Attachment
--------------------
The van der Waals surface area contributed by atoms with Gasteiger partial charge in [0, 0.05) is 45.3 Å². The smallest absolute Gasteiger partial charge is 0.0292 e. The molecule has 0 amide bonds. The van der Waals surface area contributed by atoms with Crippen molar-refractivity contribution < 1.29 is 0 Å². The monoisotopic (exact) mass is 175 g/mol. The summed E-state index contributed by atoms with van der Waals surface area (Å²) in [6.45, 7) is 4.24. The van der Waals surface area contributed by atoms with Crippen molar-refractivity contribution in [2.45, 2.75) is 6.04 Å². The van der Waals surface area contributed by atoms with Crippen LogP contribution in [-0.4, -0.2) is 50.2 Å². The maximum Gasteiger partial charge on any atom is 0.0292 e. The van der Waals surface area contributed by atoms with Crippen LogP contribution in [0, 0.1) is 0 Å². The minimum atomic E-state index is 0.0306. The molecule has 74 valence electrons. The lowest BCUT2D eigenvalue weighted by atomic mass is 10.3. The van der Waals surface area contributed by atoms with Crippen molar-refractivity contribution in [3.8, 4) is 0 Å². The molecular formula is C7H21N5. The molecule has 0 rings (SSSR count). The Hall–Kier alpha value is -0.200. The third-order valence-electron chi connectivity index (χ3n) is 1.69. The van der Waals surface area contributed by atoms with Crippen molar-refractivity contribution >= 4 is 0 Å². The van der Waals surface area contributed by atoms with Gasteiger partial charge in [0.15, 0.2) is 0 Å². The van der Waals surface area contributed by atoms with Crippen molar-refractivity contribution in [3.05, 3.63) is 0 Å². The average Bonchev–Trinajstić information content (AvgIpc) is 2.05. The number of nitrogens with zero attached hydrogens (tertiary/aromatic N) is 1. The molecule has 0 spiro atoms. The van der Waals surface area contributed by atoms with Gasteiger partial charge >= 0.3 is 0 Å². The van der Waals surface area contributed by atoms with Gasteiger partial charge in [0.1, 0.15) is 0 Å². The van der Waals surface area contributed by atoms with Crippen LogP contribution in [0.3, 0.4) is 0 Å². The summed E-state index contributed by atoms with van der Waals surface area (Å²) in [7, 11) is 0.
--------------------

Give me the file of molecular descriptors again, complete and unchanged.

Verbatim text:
The van der Waals surface area contributed by atoms with Gasteiger partial charge in [0, 0.05) is 45.3 Å². The smallest absolute Gasteiger partial charge is 0.0292 e. The molecule has 0 amide bonds. The van der Waals surface area contributed by atoms with Crippen molar-refractivity contribution < 1.29 is 0 Å². The monoisotopic (exact) mass is 175 g/mol. The summed E-state index contributed by atoms with van der Waals surface area (Å²) in [6.45, 7) is 4.24. The van der Waals surface area contributed by atoms with Crippen molar-refractivity contribution in [2.45, 2.75) is 6.04 Å². The van der Waals surface area contributed by atoms with Crippen LogP contribution in [-0.4, -0.2) is 50.2 Å². The maximum Gasteiger partial charge on any atom is 0.0292 e. The van der Waals surface area contributed by atoms with Crippen LogP contribution in [0, 0.1) is 0 Å². The minimum atomic E-state index is 0.0306. The molecule has 74 valence electrons. The lowest BCUT2D eigenvalue weighted by atomic mass is 10.3. The van der Waals surface area contributed by atoms with Crippen molar-refractivity contribution in [3.8, 4) is 0 Å². The molecular formula is C7H21N5. The molecule has 0 rings (SSSR count). The Hall–Kier alpha value is -0.200. The third-order valence-electron chi connectivity index (χ3n) is 1.69. The van der Waals surface area contributed by atoms with Crippen molar-refractivity contribution >= 4 is 0 Å². The van der Waals surface area contributed by atoms with Gasteiger partial charge in [0.15, 0.2) is 0 Å². The van der Waals surface area contributed by atoms with Crippen molar-refractivity contribution in [3.05, 3.63) is 0 Å². The average Bonchev–Trinajstić information content (AvgIpc) is 2.05. The number of nitrogens with zero attached hydrogens (tertiary/aromatic N) is 1. The molecule has 0 spiro atoms. The van der Waals surface area contributed by atoms with Gasteiger partial charge >= 0.3 is 0 Å². The van der Waals surface area contributed by atoms with Gasteiger partial charge in [0.1, 0.15) is 0 Å². The van der Waals surface area contributed by atoms with Crippen LogP contribution in [0.3, 0.4) is 0 Å². The summed E-state index contributed by atoms with van der Waals surface area (Å²) in [7, 11) is 0.